Scott J

References (12)

Title : A Protease-Activated Fluorescent Probe Allows Rapid Visualization of Keratinocyte Carcinoma during Excision - Walker_2020_Cancer.Res_80_2045
Author(s) : Walker E , Liu Y , Kim I , Biro M , Iyer SR , Ezaldein H , Scott J , Merati M , Mistur R , Zhou B , Straight B , Yim JJ , Bogyo M , Mann M , Wilson DL , Basilion JP , Popkin DL
Ref : Cancer Research , 80 :2045 , 2020
Abstract : Keratinocyte carcinomas, including basal and squamous cell carcinomas, are the most common human cancers worldwide. While 75% of all keratinocyte carcinoma (4 million annual cases in the United States) are treated with conventional excision, this surgical modality has much lower cure rates than Mohs micrographic surgery, likely due to the bread-loaf histopathologic assessment that visualizes <1% of the tissue margins. A quenched protease-activated fluorescent probe 6qcNIR, which produces a signal only in the protease-rich tumor microenvironment, was topically applied to 90 specimens ex vivo immediately following excision. "Puzzle-fit" analysis was used to correlate the fluorescent images with histology. Probe-dependent fluorescent images correlated with cancer determined by conventional histology. Point-of-care fluorescent detection of skin cancer had a clinically relevant sensitivity of 0.73 and corresponding specificity of 0.88. Importantly, clinicians were effectively trained to read fluorescent images within 15 minutes with reliability and confidence, resulting in sensitivities of 62%-78% and specificities of 92%-97%. Fluorescent imaging using 6qcNIR allows 100% tumor margin assessment by generating en face images that correlate with histology and may be used to overcome the limitations of conventional bread-loaf histology. The utility of 6qcNIR was validated in a busy real-world clinical setting, and clinicians were trained to effectively read fluorescent margins with a short guided instruction, highlighting clinical adaptability. When used in conventional excision, this approach may result in higher cure rates at a lower cost by allowing same-day reexcision when needed, reducing patient anxiety and improving compliance by expediting postsurgical specimen assessment. SIGNIFICANCE: A fluorescent-probe-tumor-visualization platform was developed and validated in human keratinocyte carcinoma excision specimens that may provide simple, rapid, and global assessment of margins during skin cancer excision, allowing same-day reexcision when needed.
ESTHER : Walker_2020_Cancer.Res_80_2045
PubMedSearch : Walker_2020_Cancer.Res_80_2045
PubMedID: 32132111

Title : Genome sequence of a nephritogenic and highly transformable M49 strain of Streptococcus pyogenes - McShan_2008_J.Bacteriol_190_7773
Author(s) : McShan WM , Ferretti JJ , Karasawa T , Suvorov AN , Lin S , Qin B , Jia H , Kenton S , Najar F , Wu H , Scott J , Roe BA , Savic DJ
Ref : Journal of Bacteriology , 190 :7773 , 2008
Abstract : The 1,815,783-bp genome of a serotype M49 strain of Streptococcus pyogenes (group A streptococcus [GAS]), strain NZ131, has been determined. This GAS strain (FCT type 3; emm pattern E), originally isolated from a case of acute post-streptococcal glomerulonephritis, is unusually competent for electrotransformation and has been used extensively as a model organism for both basic genetic and pathogenesis investigations. As with the previously sequenced S. pyogenes genomes, three unique prophages are a major source of genetic diversity. Two clustered regularly interspaced short palindromic repeat (CRISPR) regions were present in the genome, providing genetic information on previous prophage encounters. A unique cluster of genes was found in the pathogenicity island-like emm region that included a novel Nudix hydrolase, and, further, this cluster appears to be specific for serotype M49 and M82 strains. Nudix hydrolases eliminate potentially hazardous materials or prevent the unbalanced accumulation of normal metabolites; in bacteria, these enzymes may play a role in host cell invasion. Since M49 S. pyogenes strains have been known to be associated with skin infections, the Nudix hydrolase and its associated genes may have a role in facilitating survival in an environment that is more variable and unpredictable than the uniform warmth and moisture of the throat. The genome of NZ131 continues to shed light upon the evolutionary history of this human pathogen. Apparent horizontal transfer of genetic material has led to the existence of highly variable virulence-associated regions that are marked by multiple rearrangements and genetic diversification while other regions, even those associated with virulence, vary little between genomes. The genome regions that encode surface gene products that will interact with host targets or aid in immune avoidance are the ones that display the most sequence diversity. Thus, while natural selection favors stability in much of the genome, it favors diversity in these regions.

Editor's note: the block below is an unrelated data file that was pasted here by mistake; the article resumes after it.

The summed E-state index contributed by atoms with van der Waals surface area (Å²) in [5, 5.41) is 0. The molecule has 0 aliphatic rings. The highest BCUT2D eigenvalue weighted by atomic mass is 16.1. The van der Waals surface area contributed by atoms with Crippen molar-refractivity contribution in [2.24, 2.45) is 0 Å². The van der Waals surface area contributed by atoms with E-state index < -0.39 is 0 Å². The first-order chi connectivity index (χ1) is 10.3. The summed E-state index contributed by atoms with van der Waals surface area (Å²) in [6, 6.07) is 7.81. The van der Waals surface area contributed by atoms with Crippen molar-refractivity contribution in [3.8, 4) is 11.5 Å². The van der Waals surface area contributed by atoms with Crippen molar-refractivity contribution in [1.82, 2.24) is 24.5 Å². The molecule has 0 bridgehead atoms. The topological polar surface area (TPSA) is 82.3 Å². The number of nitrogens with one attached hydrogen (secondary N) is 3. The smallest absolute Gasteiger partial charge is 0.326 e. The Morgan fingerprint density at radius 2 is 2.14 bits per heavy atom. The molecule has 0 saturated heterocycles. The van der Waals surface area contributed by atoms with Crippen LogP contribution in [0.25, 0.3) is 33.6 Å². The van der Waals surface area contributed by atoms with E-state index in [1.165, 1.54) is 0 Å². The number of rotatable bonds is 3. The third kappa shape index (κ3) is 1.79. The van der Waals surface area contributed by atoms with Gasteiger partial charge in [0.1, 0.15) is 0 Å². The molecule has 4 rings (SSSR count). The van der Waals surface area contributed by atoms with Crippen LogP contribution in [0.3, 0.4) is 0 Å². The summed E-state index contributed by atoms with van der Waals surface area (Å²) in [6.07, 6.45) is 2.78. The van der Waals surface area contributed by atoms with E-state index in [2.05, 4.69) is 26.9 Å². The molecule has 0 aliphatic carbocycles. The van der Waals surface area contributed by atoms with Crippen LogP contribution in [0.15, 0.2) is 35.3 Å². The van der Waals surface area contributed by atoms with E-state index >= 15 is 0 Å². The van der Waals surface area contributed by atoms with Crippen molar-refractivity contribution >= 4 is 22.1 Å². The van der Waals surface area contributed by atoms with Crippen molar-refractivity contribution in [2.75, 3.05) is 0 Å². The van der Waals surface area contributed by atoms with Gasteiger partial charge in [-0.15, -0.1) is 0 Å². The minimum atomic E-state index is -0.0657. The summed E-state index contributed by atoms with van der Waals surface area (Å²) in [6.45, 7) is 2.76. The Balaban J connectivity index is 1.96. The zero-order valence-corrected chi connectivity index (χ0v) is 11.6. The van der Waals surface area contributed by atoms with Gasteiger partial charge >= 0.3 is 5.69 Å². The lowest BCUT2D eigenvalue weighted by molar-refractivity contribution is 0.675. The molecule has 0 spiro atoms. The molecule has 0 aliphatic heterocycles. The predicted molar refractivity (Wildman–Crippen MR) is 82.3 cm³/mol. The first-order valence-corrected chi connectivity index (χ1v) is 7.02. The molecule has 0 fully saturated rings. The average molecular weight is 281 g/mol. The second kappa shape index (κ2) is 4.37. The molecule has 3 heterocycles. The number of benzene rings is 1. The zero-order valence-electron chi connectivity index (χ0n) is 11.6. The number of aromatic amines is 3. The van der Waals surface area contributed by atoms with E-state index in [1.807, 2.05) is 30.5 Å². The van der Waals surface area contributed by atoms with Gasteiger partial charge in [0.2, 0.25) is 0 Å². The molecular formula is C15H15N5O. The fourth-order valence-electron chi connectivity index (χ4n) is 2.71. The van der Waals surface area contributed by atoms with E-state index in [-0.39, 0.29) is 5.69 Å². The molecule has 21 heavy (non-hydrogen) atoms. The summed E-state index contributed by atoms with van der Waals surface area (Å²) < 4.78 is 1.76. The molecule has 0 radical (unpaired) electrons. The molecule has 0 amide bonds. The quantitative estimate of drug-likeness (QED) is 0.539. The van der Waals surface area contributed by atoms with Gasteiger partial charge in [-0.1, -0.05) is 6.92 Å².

ESTHER : McShan_2008_J.Bacteriol_190_7773
PubMedSearch : McShan_2008_J.Bacteriol_190_7773
PubMedID: 18820018
Gene_locus related to this paper: strpy-ESTA , strpy-PEPXP , strpy-SPY1308

Title : Prolonged anticholinergic delirium following antihistamine overdose - Scott_2007_Australas.Psychiatry_15_242